6 answers

What are some careers that combine math/science, art and helping people, but preferably don't involve a lot of programming?

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Ex-premed student here. (2nd year in college.) I am passionate about helping others but am no longer interested in biology or medicine, so I am looking for another career path that combines my interest in math/physics, art and helping people. I prefer a career path that involves lifelong learning (although that is certainly an element of all careers). #science #technology #art #math #career

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6 answers

Judith’s Answer

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Helping others can take a lot of paths. There are careers in psychology, art therapy, ministry to name a few. All of these channels can be productive lives. These paths can serve vets at the VA to adapt to life in peace time, they can counsel those with disorders, and they can root those in loss, to a faith tradition.

Teaching and mentoring can also be a career path. Taking the time to investigate pros and cons about helping professions can provide focus. Social work with an opioid counseling emphasis is a much needed field today. In this way, you are on the front lines saving lives.

There is also service to non profits. Many of these organizations provide funding for all these services. It would be great to speak with a mentor that can assist you and your particular gifts while helping you identify them within yourself.

Public Policy is also a much needed profession. Serving with integrity in public service like Fiona Hill is a focus which is so necessary. Take some time to speak with a career counselor, so that you can focus on your particular interest. This could be money well spent.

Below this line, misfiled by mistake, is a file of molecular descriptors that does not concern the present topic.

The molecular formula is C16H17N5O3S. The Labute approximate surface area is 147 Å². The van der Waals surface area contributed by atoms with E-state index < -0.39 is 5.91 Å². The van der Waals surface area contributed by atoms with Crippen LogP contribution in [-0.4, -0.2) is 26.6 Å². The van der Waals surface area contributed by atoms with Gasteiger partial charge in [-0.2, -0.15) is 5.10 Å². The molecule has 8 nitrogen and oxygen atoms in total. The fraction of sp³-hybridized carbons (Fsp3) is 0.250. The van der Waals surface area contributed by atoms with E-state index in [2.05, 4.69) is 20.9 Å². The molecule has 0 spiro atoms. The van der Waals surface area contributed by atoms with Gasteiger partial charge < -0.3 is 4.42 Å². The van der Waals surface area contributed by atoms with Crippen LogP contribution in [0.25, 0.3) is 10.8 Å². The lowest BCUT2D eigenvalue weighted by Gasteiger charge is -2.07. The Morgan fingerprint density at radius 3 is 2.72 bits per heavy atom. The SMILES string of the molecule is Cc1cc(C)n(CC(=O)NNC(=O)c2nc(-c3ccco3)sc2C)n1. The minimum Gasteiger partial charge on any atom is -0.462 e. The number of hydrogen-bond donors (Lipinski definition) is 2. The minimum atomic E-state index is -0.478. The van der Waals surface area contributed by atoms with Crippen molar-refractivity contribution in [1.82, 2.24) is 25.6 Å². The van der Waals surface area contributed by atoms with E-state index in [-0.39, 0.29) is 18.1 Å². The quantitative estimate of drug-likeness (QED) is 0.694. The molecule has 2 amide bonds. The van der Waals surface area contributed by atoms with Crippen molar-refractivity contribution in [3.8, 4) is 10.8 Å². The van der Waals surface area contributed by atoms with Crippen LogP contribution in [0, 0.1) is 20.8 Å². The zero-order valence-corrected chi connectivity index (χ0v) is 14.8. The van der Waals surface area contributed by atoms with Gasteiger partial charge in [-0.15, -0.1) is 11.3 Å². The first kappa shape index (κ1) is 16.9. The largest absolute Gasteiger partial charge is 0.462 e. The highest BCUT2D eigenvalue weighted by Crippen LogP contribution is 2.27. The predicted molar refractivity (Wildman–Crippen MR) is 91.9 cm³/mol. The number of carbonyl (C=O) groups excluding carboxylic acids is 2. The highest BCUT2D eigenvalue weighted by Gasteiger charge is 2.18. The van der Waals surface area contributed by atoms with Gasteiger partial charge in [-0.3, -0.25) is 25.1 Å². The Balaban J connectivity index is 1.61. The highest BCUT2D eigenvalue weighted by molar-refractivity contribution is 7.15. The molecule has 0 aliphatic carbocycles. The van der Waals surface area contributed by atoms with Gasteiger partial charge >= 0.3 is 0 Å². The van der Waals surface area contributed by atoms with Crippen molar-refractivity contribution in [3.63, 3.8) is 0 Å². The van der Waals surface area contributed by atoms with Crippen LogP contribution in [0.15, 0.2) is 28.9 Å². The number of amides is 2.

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vern’s Answer

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Math, science, art, and helping people - Let me take the last one first.

Helping people. I would argue that if you are honest, passionate, and work hard, you are by definition helping people. I'm guessing that you really are looking for a job that allows you the gratification of seeing how what you do helps people. Most careers in math, science, and engineering require interaction with people so I would not worry much about finding a career that helps people. Helping people is more about the job you select within the career than the career you select.

Art. Careers such as architecture, design and interior design are most typically associated with art. On the other hand, a friend of mine was a tile setter that did very high end work which could only be described art on the wall, floor and ceiling. I believe that if you are talented in many of the construction trades and you highly develop your skill you can properly claim to be producing art.

Math and Science. These suggest careers such as engineering, architecture, and education. Less obvious are careers in movie and theater industry related to set-making, lighting, and sound.

Taken together perhaps something that takes concepts math and science and presents them to the public suggests something like museum curator or educational writer/artist.

vern recommends the following next steps:

  • Try to find an internship or entry level job at a museum or kids science center.
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Kumi’s Answer

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It's great that you are thinking about what you like and don't like, and have ruled out medicine.